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Policy Watch

An eye on policy changes in Ireland, the UK and beyond

Rough Sleeping and Homelessness | Weakened Protections Against Evictions in England | Need for Social Homes | ROI: End of Direct Provision

Right to a Home  |  Tue Mar 02 2021

Rough sleeping and homelessness

The Dying Homeless Project Coalition reported that 976 people died while homeless in the UK in 2020, up 37% from the 2019 total. Of these, 107 were in Northern Ireland. Less than 3% of these deaths were Covid-related. Experts praised the Everyone In initiative but said the rise in deaths this year showed the impact of a decade of austerity and cuts to services. Meanwhile the government's annual 'snapshot' figure of rough sleeping in England showed more than a 50% rise since 2010, despite the 'Everyone In' scheme.

Liverpool, Oldham, and Redbridge councils in England offered rough sleepers the Covid-19 vaccination alongside other extremely vulnerable people in January and have urged other councils to follow suit. A number of other areas -- Birmingham, Manchester, Wolverhampton, Westminster, Kensington, Hammersmith, Brent, Ealing, Hounslow, Harrow and Hillingdon -- have plans to do so.

Scotland's Prevention Review Group published a report on the legal duty to prevent homelessness. It recommended that public bodies proactively ask people about their housing situation so that action to prevent homelessness can be taken up to six months before someone faces losing their home.

The Detail highlighted cases of migrants excluded from the Northern Ireland Housing Executive's implementation of the 'Everyone In' policy during the pandemic, meant to be accessible to all regardless of nationality or immigration status.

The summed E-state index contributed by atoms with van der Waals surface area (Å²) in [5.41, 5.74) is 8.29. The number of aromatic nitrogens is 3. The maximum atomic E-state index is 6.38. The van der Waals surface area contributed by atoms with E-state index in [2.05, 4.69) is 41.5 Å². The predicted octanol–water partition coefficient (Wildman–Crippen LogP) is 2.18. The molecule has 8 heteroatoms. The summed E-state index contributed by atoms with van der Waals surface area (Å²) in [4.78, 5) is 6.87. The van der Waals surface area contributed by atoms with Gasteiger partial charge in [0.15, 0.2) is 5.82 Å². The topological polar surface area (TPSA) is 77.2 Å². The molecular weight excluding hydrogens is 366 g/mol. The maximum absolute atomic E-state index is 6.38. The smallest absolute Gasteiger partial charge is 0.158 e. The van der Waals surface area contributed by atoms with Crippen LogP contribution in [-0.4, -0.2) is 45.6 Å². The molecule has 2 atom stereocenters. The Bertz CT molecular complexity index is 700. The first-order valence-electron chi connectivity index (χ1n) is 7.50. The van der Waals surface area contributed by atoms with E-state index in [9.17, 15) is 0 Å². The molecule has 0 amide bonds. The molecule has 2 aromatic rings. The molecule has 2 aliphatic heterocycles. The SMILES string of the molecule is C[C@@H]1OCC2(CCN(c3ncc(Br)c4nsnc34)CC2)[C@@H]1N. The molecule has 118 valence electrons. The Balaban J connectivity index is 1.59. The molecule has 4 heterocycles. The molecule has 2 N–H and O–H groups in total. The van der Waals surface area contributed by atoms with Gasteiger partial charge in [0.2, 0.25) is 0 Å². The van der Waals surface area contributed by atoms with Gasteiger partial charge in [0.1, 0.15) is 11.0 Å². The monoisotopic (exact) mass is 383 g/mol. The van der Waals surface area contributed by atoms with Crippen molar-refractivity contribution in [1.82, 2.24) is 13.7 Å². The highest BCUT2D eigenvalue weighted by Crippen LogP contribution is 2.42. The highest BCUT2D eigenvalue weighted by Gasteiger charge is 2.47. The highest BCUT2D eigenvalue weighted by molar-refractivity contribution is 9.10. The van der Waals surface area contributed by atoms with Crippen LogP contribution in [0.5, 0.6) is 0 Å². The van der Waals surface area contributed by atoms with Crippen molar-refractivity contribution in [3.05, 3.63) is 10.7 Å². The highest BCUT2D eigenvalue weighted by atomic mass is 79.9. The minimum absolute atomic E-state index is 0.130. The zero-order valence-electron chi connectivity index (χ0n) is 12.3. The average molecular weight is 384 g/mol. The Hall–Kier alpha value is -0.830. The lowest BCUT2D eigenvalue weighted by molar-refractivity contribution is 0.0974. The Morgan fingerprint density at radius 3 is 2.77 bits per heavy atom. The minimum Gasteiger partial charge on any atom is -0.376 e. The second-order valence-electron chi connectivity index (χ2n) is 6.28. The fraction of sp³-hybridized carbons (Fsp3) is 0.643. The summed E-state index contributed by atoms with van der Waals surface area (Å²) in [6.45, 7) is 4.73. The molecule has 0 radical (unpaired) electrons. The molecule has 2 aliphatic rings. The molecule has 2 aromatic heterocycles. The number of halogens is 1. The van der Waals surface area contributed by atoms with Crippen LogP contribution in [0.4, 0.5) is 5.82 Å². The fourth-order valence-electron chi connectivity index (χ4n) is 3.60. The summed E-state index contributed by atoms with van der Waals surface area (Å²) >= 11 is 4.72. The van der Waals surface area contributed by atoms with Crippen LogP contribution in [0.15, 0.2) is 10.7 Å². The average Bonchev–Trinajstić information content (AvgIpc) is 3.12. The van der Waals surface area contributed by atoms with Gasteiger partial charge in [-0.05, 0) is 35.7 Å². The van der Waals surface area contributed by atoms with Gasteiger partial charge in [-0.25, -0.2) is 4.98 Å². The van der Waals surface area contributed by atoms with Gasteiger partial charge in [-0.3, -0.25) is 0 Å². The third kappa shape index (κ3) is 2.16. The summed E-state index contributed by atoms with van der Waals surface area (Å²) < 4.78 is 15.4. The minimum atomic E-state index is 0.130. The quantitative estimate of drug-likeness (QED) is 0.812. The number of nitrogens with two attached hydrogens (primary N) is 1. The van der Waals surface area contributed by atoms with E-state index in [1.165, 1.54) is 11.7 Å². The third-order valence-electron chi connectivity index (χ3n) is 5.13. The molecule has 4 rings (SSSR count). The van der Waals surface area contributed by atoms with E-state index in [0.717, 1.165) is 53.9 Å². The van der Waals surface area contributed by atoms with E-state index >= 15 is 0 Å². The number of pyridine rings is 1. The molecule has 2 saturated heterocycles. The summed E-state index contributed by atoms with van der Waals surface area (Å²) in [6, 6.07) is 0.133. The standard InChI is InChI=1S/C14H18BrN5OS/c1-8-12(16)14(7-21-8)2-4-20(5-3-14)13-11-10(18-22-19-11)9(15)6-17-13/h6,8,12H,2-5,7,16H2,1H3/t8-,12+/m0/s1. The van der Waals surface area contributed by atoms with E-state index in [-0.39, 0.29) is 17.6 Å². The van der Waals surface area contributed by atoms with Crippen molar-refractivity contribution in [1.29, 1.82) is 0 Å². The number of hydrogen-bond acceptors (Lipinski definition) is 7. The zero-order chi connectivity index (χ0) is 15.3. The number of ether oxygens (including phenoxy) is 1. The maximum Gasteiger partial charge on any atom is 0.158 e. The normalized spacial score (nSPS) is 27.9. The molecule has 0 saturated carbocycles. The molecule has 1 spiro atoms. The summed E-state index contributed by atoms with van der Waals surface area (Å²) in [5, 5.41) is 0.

Weakened protections against private landlord evictions in England | Need for social homes

The Department for Communities extended the Private Tenancies (Coronavirus Modifications) Act, the NI version of the 'eviction ban' - requiring landlords to give tenants a 12-week notice to quit period before starting eviction proceedings - to 30 September 2021. Belfast's Deputy Lord Mayor, Paul McCusker, called for more social homes to be built urgently in light of the backlog on the waiting list amidst reports that the waiting list had grown 10% between the start of the pandemic and end 2020.

As MLAs continued to raise housing questions, Communities Minister Deirdre Hargey called for 'transformative change' to the housing system; however at the same time the department's equality assessment of the NI Executive's draft budget for 2021-2022 said that there was no guaranteed funding for it. Meanwhile, work to Monkscoole House, one of two of the Housing Executive's four Rathcoole (Newtownabbey) tower blocks slated for demolition, has gone out to tender. Work on site would begin this summer and would last one year. The Housing Executive plans to build 50 social homes on the site where the two blocks currently stand.

Parliamentarians protested after authorities in England used an ostensible extension of its 'eviction ban' until end March 2021 to quietly reduce protections for renters, making more of them vulnerable to eviction. Unlike earlier in the pandemic, when nine months of pre-Covid arrears were required for an eviction to proceed and Covid-induced arrears were exempt from action, the change has meant that from January 2021, anyone with more than six months' arrears can be evicted, even if the arrears were caused by Covid.  Shelter judged that there are around 445,000 private renters in England who are in arrears or have been served eviction papers since the rule change in January. The Guardian and the Independent reported on people newly evicted or facing eviction since the policy change.